Uhuru extends Covid curfews for extra 3 months


President Uhuru Kenyatta. FILE PHOTO | NMG

President Uhuru Kenyatta Sunday extended nationwide night curfew to March 12 as part of measures aimed at taming the spread of Covid-19.

In making the decision, President Kenyatta noted that the pandemic remains a threat to Kenyans’ health and livelihoods despite the national positivity rate declining.

Financial misery has engulfed many people amid the economic fallout from the Covid-19 pandemic and the lockdowns that have accompanied the virus.

Kenya has 96,678 confirmed cases of the Covid-19 from 38,713 on October 5, reflecting a 149.7 percent growth.

Fatalities have increased to 1,685 from 718 over the same period.

But faced with an economy that shrank by 5.7 percent in the three months to June when business shut and people stayed at home, Mr Kenyatta has resisted the pressure to impose stiffer restrictions.

In early November, Mr Kenyatta extended the night curfew that was in place, and it had been due to expire on Sunday. It runs between 10pm and 4am.

A ban on political and roadside gatherings that could turn into super spreader events was also extended for another 60 days, as was a prohibition on overnight events and vigils.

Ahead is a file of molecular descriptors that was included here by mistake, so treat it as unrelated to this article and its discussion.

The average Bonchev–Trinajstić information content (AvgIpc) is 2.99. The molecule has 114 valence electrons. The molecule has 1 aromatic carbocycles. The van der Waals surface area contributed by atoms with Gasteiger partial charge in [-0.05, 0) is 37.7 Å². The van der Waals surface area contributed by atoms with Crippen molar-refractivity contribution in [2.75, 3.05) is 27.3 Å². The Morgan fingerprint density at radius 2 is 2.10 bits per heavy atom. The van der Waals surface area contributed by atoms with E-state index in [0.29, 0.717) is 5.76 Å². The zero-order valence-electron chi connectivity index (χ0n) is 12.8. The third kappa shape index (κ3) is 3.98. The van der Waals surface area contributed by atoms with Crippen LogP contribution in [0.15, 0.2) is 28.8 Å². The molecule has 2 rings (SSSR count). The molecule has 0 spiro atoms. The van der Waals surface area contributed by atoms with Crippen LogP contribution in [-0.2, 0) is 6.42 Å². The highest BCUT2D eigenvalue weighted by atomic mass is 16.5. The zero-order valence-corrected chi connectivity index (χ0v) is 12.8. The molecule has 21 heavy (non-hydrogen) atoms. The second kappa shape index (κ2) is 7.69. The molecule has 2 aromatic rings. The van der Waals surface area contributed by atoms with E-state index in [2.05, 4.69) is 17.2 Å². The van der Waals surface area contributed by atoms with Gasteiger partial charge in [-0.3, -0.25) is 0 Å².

When the first coronavirus cases were confirmed in Kenya in March 2020, the government closed schools, imposed a curfew, banned public gatherings and at one point restricted movement in and out of the most-affected regions.


Some of the measures were eventually relaxed, and schools are expected to reopen today amid travel nightmare for learners transversing counties.

The State said it will double capacity of inter-county trains.

However, extracurricular school activities such as sports are banned for 90 days, as well as non-essential visits by parents and guardians, the President's office said.

Like other countries around the world, Kenya's tourism, education and other key sectors have been pummelled by the pandemic.

Its second-quarter economic output declined for the first time since the global financial crisis of 2008 and more than 1.7 million jobs were lost in the three months to June.

More than 1.8 million jobs were created in the three months to September, buoyed by more firms resuming operations after the easing of some restrictions imposed to stem the spread of Covid-19.

This suggests that layoffs have eased and some companies are back to hiring and recalling workers placed on leave despite a rise in coronavirus infections.